J6.4 A consideration on the relative strengths of aerosol direct and indirect forcings on the earth's climate system

Thursday, 1 July 2010: 2:15 PM
Cascade Ballroom (DoubleTree by Hilton Portland)
Teruyuki Nakajima, University of Tokyo, Kashiwa, Chiba, Japan; and K. Suzuki, T. Y. Nakajima, M. Mukai, E. Oikawa, and D. Goto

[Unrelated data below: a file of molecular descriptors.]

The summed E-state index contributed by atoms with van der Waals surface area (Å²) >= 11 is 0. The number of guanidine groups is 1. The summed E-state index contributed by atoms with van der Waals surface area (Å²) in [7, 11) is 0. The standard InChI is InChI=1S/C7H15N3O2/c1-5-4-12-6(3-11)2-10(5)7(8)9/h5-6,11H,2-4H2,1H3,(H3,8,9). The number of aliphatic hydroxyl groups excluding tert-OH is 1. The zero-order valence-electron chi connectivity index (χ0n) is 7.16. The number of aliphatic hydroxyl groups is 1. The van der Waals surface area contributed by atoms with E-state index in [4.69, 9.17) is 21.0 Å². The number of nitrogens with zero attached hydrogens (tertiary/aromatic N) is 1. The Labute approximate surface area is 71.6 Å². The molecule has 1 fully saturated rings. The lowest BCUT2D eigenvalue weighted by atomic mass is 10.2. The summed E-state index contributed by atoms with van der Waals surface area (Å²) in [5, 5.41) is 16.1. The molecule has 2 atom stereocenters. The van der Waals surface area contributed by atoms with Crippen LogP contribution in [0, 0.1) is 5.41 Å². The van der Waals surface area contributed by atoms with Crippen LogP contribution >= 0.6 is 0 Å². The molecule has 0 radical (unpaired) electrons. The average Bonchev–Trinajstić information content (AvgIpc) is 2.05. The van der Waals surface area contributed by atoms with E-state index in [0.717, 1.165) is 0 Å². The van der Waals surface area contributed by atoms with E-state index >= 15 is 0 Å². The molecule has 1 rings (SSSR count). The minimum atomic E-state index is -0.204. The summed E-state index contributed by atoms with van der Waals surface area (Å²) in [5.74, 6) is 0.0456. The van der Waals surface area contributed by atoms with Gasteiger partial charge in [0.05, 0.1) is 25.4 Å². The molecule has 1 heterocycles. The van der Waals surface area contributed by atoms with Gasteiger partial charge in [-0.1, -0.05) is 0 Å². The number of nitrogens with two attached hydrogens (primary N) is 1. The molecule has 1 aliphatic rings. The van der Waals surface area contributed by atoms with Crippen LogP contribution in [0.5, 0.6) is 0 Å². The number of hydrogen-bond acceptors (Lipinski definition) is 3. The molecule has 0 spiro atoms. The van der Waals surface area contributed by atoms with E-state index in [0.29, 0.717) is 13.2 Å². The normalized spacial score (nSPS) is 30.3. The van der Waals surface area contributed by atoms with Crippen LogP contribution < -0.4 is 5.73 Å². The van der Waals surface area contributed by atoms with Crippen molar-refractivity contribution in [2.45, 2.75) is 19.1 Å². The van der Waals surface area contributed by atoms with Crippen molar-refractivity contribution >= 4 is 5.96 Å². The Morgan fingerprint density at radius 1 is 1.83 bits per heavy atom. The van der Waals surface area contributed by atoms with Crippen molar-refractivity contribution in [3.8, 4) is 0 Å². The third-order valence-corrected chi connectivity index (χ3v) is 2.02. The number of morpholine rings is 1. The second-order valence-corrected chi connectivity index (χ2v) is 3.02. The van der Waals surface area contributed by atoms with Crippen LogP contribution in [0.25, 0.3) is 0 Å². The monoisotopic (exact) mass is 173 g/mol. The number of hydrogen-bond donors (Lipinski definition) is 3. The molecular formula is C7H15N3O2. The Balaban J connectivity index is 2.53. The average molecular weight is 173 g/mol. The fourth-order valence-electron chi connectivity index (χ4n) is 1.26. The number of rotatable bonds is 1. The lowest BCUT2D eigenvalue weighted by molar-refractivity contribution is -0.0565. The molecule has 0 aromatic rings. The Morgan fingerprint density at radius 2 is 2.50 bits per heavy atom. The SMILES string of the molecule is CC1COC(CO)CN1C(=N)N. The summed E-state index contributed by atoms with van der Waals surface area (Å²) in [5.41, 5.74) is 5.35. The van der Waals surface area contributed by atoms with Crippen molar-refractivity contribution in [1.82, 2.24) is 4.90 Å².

This study compares the radiative forcings caused by aerosol direct and indirect forcings to discuss which one is more effective to change the cloud and precipitation fields. We obtained the direct forcing in clear and cloudy conditions by combined analysis of CALIPSO and MODIS data and found the TOA aerosol direct forcing is much smaller than that of model-evaluated value by GCMs, e.g., the CCSR/NIES/FRCGC/MIROC-GCM coupled with the SPRINTARS aerosol model. This suggests that the TOA aerosol direct forcing may be much smaller than the estimate by IPCC-AR4, because the aerosol direct forcing by the MIROC+SPRINTARS model is in the group of smallest forcing among the world's models. On the other hand, the surface aerosol direct forcing can effectively change the cloud and precipitation field through 1st and 2nd indirect forcing as well as through changing the sea surface temperature as found also MIROC simulation with a coupled ocean model. On the other hand we found from model simulation of the high resolution global non-hydrostatic model, NICAM, shows the 2nd indirect effect may not be significant in the global mean as also found by the old AVHRR analysis by Nakajima et al. (2001). We will discuss this NICAM result is relevant or not by comparing the model result with the cloud optical thickness (COT) and effective droplet radius (CDR) from MODIS along with cloud radar echo data from CLOUDSAT.
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